By Harry Peacock
In response to those who seek advice on teaching the butterfly stroke to young swimmers, I would like to offer the following notes for their consideration. In particular, the issue of what fundamental point it is most beneficial to start teaching the stroke and how to avoid creating problems rather than solving them at a later stage.
Firstly, do away with all forms of swim-aids (floats, woggles etc.). More of a hindrance than a help, and yes, there is some evidence to suggest that floats can cause mild back strain. Therefore, we must assume the learner can swim other strokes quite well and is confident enough to at least hold the head underwater for short periods whilst practising.
All the technical aspects of a good butterfly have a close inter-dependency, so my own starting point for teaching butterfly must be the dolphin action of the body and how this will (eventually) relate to the leg kick.
However, much has been written about the 'importance' of teaching the dolphin leg kick when learning the Butterfly stroke. The evidence is there to be seen in many learn-to-swim programmes and coaching sessions for the more advanced performer.
In my experience of teaching and coaching swimming (40+ years in the UK), this is more likely to produce an over-flexion at the knee with little or no undulation of the hips. The result is merely a 'thrashing' of the lower legs against the surface of the water, an action which is obviously to the detriment of the stroke as a whole. Do we not thereby risk creating faults before we even start?
Knowledge of basic stroke mechanics tells us that the downbeat of each leg kick (action - or cause) will elevate the level of the hips (reaction - or effect). OK, but to nip this potential fault in the bud, why not reverse the 'cause' and 'effect' in the early learning stages by emphasising a dolphin body movement (as opposed to leg action), with the legs held relatively still and straight? The legs will then react or affect) to the action (cause) of the hip movement rather than vice-versa.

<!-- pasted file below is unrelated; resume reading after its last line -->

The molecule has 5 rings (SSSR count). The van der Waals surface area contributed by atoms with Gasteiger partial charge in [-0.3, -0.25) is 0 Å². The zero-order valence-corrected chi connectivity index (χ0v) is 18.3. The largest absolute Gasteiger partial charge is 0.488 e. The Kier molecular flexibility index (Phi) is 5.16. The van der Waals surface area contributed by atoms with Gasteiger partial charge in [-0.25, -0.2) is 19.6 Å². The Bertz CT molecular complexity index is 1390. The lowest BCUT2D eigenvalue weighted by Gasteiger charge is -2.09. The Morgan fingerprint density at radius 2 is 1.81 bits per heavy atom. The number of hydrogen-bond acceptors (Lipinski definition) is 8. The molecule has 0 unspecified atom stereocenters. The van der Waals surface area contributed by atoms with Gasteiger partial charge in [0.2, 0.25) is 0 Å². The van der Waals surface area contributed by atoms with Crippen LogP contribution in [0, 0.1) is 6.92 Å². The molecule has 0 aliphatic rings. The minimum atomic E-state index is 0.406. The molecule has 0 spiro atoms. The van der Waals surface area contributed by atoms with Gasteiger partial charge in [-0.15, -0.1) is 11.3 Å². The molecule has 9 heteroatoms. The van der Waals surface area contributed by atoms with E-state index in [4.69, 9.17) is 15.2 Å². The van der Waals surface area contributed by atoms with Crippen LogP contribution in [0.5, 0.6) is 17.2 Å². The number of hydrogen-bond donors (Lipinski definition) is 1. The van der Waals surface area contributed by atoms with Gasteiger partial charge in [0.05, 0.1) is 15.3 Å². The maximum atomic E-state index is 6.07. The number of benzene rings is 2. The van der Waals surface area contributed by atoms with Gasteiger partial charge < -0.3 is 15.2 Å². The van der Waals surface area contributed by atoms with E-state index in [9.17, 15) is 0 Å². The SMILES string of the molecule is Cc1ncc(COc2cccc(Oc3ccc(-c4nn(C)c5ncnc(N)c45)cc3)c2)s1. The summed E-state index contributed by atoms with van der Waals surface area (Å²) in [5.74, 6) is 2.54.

In time, more emphasis can be placed on the action of the leg kick as the learner becomes more efficient at performing the stroke as a whole.
I've tried this teaching technique for several years now, especially with those in the earlier learning stages, and found it effective and reliable. With a little foresight, potential problems can be eliminated before they are created as an unintended consequence of more orthodox and restrictive teaching practices.
With effective dolphin action and a low head position, the arm movement is easier to perform, particularly at the ‘recovery’ stage.
Granted, not the easiest of strokes to learn, but to a point problems can be eliminated before they even emerge.